Andebit et beaqui corendit, ut quostes esciendion re dit ad et prae parion es quia quas alibus sam, omnim faciden ducipidiat arum autem nobis enis es voat
The War for the Wilderness Empire 1689-1763
Both France and Great Britain sent explorers to North America. The French laid their claims based on waterways, building forts at strategic places where they could control travel. The British mapped their claims by latitude and longitude. The two systems came into conflict here in these valleys, playing out in a series of three wilderness wars – King Williams’, Queen Ann’s and King George’s — leading up to the French and Indian (Seven Years’) War.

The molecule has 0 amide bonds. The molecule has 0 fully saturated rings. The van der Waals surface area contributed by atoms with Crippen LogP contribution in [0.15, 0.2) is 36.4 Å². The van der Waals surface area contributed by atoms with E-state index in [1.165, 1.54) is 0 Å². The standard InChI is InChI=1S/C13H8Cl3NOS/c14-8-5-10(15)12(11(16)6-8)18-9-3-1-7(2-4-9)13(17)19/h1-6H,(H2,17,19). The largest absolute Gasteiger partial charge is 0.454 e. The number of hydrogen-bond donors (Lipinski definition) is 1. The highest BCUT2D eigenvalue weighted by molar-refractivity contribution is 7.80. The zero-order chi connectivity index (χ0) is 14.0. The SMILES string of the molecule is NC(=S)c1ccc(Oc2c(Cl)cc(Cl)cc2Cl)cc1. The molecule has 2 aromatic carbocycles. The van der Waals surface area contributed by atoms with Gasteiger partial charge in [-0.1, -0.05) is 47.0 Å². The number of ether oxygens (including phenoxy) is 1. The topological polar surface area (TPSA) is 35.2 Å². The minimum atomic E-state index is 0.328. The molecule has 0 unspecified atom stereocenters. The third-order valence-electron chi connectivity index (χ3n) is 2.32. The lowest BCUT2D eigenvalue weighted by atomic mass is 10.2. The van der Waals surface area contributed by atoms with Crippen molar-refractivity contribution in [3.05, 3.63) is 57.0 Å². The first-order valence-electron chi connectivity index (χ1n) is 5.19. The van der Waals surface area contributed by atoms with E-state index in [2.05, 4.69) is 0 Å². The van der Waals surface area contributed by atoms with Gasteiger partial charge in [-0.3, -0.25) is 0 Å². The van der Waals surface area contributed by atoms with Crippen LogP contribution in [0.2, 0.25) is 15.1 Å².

Thousands of soldiers, and their Indian allies, battled back and forth along the waterway for five years before the British finally won the war and, with it, title to all French holdings in Canada. Some of those soldiers stayed here to settle the land. Others used their officer’s training to good advantage when the War for Independence began fifteen years later.